Over the past century, women's labor market participation has increased dramatically around the world. Nevertheless, it seems that the final steps towards equality will be the most difficult as disparities between countries remain.
With co-authors Daniel L. Hicks of the University of Oklahoma and Amir Shoham of Temple University, Estefania Santacreu-Vasut studies the impact that language can have on the division of labor in firms, as well as within households.
Their study is novel in that it uses a quantitative approach to answer the following question: can male-female distinctions conveyed by grammatical rules explain the heterogeneity of gender roles between countries – and between linguistic communities within the same country?
The application of quantitative methods to study the effects of grammatical structure on the economic behavior of individuals reveals that there is a strong correlation between the presence of male-female distinctions in grammar and women’s labor market participation, but also the types and amount of housework that women do in the home.
To deepen their analysis, they also studied the behavior of migrants from diverse backgrounds in the United States, in other words, men and women with different mother tongues. The study of migrant populations is interesting because it lets us analyze behaviors in different linguistic communities within a single institutional environment and labor market.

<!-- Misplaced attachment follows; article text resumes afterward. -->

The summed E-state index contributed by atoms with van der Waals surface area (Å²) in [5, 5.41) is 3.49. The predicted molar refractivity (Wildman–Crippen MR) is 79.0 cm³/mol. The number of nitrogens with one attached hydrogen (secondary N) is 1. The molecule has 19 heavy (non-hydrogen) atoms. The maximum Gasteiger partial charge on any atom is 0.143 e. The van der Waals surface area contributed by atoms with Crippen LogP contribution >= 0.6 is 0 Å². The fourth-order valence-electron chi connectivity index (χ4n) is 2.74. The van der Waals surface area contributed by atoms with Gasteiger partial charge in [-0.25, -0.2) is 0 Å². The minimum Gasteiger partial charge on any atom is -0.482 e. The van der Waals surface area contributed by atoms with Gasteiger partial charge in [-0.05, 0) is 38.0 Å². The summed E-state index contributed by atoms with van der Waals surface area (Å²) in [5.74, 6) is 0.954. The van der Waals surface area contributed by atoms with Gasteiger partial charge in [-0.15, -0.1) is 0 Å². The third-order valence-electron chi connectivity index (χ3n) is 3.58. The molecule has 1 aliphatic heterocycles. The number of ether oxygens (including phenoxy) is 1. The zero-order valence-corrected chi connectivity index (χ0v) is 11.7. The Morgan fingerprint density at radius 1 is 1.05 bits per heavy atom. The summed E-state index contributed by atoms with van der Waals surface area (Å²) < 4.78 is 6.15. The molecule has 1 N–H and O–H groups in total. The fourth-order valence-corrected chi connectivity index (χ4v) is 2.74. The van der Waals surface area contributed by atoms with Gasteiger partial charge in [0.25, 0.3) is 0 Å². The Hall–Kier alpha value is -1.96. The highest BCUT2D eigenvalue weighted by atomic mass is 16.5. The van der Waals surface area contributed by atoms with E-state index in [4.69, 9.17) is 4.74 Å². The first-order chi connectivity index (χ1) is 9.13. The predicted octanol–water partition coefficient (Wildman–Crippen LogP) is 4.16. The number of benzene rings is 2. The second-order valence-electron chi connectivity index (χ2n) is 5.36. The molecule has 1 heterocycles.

Some of their most interesting findings include:
- Women who speak languages with strong male-female grammatical distinctions have a lower participation rate in the labor market;
- Men who speak languages with strong male-female grammatical distinctions carry out fewer household tasks, even when their partner works outside the home.
These results could be the product of unequal bargaining power between men and women in relation to the division of household tasks, rather than the result of a gender identity conveyed by language. For example, these inequalities may result from economic specialization related to wage disparities between men and women.
However, this study also found that:
- Single women who speak languages with strong male-female grammatical distinctions do more housework at home, even when they don’t have a partner. This suggests that their behaviors are related to gender identity perceived by the individuals themselves.
Of course, it’s difficult to establish a causal link between behavior and grammar, for language, economics and cultural institutions evolve in parallel.
It’s important to note that the link between grammar and gender-specific behavior is stable during the 20th century.
Two major changes have taken place in this century: the origin of migrants to the US has evolved: While predominantly European during the first part of the 20th century, it became increasingly Asian and Latin American during the second half. We’ve also observed a dramatic increase in female participation in the labor market over this same period. Despite these changes, the relationship between language and gender is stable over time.